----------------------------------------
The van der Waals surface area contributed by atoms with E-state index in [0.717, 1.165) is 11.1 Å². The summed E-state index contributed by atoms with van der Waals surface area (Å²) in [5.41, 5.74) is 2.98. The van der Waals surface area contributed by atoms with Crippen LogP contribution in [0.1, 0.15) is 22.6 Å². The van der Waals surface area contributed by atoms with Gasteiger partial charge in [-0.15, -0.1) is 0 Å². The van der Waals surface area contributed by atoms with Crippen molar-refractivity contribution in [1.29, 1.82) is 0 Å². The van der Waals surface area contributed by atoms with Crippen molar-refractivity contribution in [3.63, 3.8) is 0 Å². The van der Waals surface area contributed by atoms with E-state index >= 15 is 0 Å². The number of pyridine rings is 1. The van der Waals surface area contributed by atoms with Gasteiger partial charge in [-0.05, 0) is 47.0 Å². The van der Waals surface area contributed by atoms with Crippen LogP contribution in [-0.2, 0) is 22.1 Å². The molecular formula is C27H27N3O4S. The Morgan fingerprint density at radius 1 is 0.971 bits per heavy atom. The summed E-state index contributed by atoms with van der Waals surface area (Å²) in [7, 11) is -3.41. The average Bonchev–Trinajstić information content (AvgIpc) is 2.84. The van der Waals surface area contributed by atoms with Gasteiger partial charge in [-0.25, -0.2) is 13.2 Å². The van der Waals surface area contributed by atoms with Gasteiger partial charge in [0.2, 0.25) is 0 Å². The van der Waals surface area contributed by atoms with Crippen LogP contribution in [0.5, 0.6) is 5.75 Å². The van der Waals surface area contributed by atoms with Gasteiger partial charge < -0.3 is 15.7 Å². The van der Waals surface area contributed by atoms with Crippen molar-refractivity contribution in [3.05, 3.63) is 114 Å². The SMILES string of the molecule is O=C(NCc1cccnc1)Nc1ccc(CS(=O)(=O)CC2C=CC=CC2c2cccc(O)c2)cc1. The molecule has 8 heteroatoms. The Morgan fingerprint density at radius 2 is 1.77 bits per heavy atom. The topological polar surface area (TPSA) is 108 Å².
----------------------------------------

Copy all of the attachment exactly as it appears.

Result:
The van der Waals surface area contributed by atoms with E-state index in [0.717, 1.165) is 11.1 Å². The summed E-state index contributed by atoms with van der Waals surface area (Å²) in [5.41, 5.74) is 2.98. The van der Waals surface area contributed by atoms with Crippen LogP contribution in [0.1, 0.15) is 22.6 Å². The van der Waals surface area contributed by atoms with Gasteiger partial charge in [-0.15, -0.1) is 0 Å². The van der Waals surface area contributed by atoms with Crippen molar-refractivity contribution in [1.29, 1.82) is 0 Å². The van der Waals surface area contributed by atoms with Crippen molar-refractivity contribution in [3.63, 3.8) is 0 Å². The van der Waals surface area contributed by atoms with E-state index >= 15 is 0 Å². The number of pyridine rings is 1. The van der Waals surface area contributed by atoms with Gasteiger partial charge in [-0.05, 0) is 47.0 Å². The van der Waals surface area contributed by atoms with Crippen LogP contribution in [-0.2, 0) is 22.1 Å². The molecular formula is C27H27N3O4S. The Morgan fingerprint density at radius 1 is 0.971 bits per heavy atom. The summed E-state index contributed by atoms with van der Waals surface area (Å²) in [7, 11) is -3.41. The average Bonchev–Trinajstić information content (AvgIpc) is 2.84. The van der Waals surface area contributed by atoms with Gasteiger partial charge in [-0.25, -0.2) is 13.2 Å². The van der Waals surface area contributed by atoms with Gasteiger partial charge in [0.2, 0.25) is 0 Å². The van der Waals surface area contributed by atoms with Crippen LogP contribution in [0.5, 0.6) is 5.75 Å². The van der Waals surface area contributed by atoms with Gasteiger partial charge < -0.3 is 15.7 Å². The van der Waals surface area contributed by atoms with Crippen molar-refractivity contribution in [3.05, 3.63) is 114 Å². The SMILES string of the molecule is O=C(NCc1cccnc1)Nc1ccc(CS(=O)(=O)CC2C=CC=CC2c2cccc(O)c2)cc1. The molecule has 8 heteroatoms. The Morgan fingerprint density at radius 2 is 1.77 bits per heavy atom. The topological polar surface area (TPSA) is 108 Å².